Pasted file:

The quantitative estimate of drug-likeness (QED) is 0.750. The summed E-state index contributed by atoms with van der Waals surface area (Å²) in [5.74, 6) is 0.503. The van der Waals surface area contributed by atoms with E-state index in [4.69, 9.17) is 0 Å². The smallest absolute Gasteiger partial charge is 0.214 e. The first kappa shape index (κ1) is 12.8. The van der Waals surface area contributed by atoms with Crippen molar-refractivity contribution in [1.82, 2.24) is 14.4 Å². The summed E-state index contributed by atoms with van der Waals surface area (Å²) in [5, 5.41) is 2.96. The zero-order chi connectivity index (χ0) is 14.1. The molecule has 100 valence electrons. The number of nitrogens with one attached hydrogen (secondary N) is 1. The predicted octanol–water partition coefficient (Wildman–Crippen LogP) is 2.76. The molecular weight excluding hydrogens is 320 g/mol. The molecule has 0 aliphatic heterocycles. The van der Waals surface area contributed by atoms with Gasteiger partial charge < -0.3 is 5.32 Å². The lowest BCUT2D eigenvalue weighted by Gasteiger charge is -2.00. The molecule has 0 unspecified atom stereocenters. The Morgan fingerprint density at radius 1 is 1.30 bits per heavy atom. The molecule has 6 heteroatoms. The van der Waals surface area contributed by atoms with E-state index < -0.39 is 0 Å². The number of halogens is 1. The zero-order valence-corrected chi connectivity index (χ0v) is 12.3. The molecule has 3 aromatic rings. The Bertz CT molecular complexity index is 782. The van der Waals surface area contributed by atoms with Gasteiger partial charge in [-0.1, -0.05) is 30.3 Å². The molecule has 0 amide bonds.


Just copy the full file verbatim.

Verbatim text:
The quantitative estimate of drug-likeness (QED) is 0.750. The summed E-state index contributed by atoms with van der Waals surface area (Å²) in [5.74, 6) is 0.503. The van der Waals surface area contributed by atoms with E-state index in [4.69, 9.17) is 0 Å². The smallest absolute Gasteiger partial charge is 0.214 e. The first kappa shape index (κ1) is 12.8. The van der Waals surface area contributed by atoms with Crippen molar-refractivity contribution in [1.82, 2.24) is 14.4 Å². The summed E-state index contributed by atoms with van der Waals surface area (Å²) in [5, 5.41) is 2.96. The zero-order chi connectivity index (χ0) is 14.1. The molecule has 100 valence electrons. The number of nitrogens with one attached hydrogen (secondary N) is 1. The predicted octanol–water partition coefficient (Wildman–Crippen LogP) is 2.76. The molecular weight excluding hydrogens is 320 g/mol. The molecule has 0 aliphatic heterocycles. The van der Waals surface area contributed by atoms with Gasteiger partial charge < -0.3 is 5.32 Å². The lowest BCUT2D eigenvalue weighted by Gasteiger charge is -2.00. The molecule has 0 unspecified atom stereocenters. The Morgan fingerprint density at radius 1 is 1.30 bits per heavy atom. The molecule has 6 heteroatoms. The van der Waals surface area contributed by atoms with E-state index < -0.39 is 0 Å². The number of halogens is 1. The zero-order valence-corrected chi connectivity index (χ0v) is 12.3. The molecule has 3 aromatic rings. The Bertz CT molecular complexity index is 782. The van der Waals surface area contributed by atoms with Gasteiger partial charge in [-0.1, -0.05) is 30.3 Å². The molecule has 0 amide bonds.